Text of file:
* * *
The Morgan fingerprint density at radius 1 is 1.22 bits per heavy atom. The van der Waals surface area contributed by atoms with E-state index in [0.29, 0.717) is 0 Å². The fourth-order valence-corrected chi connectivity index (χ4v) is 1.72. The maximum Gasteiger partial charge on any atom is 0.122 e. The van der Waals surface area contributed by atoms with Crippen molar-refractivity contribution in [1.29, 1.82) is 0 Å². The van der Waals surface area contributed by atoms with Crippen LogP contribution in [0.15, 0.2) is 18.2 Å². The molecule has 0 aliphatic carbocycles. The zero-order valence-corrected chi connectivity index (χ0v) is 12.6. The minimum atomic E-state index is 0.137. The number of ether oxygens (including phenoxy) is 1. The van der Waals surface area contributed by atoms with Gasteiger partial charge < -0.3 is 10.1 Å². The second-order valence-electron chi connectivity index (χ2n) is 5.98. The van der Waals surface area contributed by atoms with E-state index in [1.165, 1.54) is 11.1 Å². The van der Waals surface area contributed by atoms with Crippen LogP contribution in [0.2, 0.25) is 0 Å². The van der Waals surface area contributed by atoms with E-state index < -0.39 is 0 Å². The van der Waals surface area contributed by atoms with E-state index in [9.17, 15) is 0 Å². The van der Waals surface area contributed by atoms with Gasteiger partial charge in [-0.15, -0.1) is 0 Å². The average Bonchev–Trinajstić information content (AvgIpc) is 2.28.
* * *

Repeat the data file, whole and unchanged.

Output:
The Morgan fingerprint density at radius 1 is 1.22 bits per heavy atom. The van der Waals surface area contributed by atoms with E-state index in [0.29, 0.717) is 0 Å². The fourth-order valence-corrected chi connectivity index (χ4v) is 1.72. The maximum Gasteiger partial charge on any atom is 0.122 e. The van der Waals surface area contributed by atoms with Crippen molar-refractivity contribution in [1.29, 1.82) is 0 Å². The van der Waals surface area contributed by atoms with Crippen LogP contribution in [0.15, 0.2) is 18.2 Å². The molecule has 0 aliphatic carbocycles. The zero-order valence-corrected chi connectivity index (χ0v) is 12.6. The minimum atomic E-state index is 0.137. The number of ether oxygens (including phenoxy) is 1. The van der Waals surface area contributed by atoms with Gasteiger partial charge < -0.3 is 10.1 Å². The second-order valence-electron chi connectivity index (χ2n) is 5.98. The van der Waals surface area contributed by atoms with E-state index in [1.165, 1.54) is 11.1 Å². The van der Waals surface area contributed by atoms with Crippen LogP contribution in [0.2, 0.25) is 0 Å². The van der Waals surface area contributed by atoms with E-state index < -0.39 is 0 Å². The van der Waals surface area contributed by atoms with E-state index in [9.17, 15) is 0 Å². The van der Waals surface area contributed by atoms with Gasteiger partial charge in [-0.15, -0.1) is 0 Å². The average Bonchev–Trinajstić information content (AvgIpc) is 2.28.